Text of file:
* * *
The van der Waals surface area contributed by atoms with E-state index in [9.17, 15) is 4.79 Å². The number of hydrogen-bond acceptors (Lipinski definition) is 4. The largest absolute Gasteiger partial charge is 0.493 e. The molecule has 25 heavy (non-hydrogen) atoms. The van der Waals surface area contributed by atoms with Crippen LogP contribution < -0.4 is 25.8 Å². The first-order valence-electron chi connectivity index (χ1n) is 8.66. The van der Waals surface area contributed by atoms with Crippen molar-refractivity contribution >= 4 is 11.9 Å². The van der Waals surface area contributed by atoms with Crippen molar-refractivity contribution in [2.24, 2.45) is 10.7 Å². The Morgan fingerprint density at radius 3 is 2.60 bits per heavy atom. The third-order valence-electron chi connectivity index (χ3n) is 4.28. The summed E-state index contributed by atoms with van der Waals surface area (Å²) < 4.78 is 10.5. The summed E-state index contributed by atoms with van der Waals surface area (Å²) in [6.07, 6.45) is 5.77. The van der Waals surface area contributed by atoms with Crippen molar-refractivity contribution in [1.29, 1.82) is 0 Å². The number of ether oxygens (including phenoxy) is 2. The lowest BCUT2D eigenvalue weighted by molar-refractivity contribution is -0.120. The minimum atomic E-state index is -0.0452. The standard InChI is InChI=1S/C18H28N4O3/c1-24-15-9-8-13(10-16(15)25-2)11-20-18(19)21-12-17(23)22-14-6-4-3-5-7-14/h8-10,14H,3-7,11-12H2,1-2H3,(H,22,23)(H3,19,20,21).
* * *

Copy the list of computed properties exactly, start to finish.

The van der Waals surface area contributed by atoms with E-state index in [9.17, 15) is 4.79 Å². The number of hydrogen-bond acceptors (Lipinski definition) is 4. The largest absolute Gasteiger partial charge is 0.493 e. The molecule has 25 heavy (non-hydrogen) atoms. The van der Waals surface area contributed by atoms with Crippen LogP contribution < -0.4 is 25.8 Å². The first-order valence-electron chi connectivity index (χ1n) is 8.66. The van der Waals surface area contributed by atoms with Crippen molar-refractivity contribution >= 4 is 11.9 Å². The van der Waals surface area contributed by atoms with Crippen molar-refractivity contribution in [2.24, 2.45) is 10.7 Å². The Morgan fingerprint density at radius 3 is 2.60 bits per heavy atom. The third-order valence-electron chi connectivity index (χ3n) is 4.28. The summed E-state index contributed by atoms with van der Waals surface area (Å²) < 4.78 is 10.5. The summed E-state index contributed by atoms with van der Waals surface area (Å²) in [6.07, 6.45) is 5.77. The van der Waals surface area contributed by atoms with Crippen molar-refractivity contribution in [1.29, 1.82) is 0 Å². The number of ether oxygens (including phenoxy) is 2. The lowest BCUT2D eigenvalue weighted by molar-refractivity contribution is -0.120. The minimum atomic E-state index is -0.0452. The standard InChI is InChI=1S/C18H28N4O3/c1-24-15-9-8-13(10-16(15)25-2)11-20-18(19)21-12-17(23)22-14-6-4-3-5-7-14/h8-10,14H,3-7,11-12H2,1-2H3,(H,22,23)(H3,19,20,21).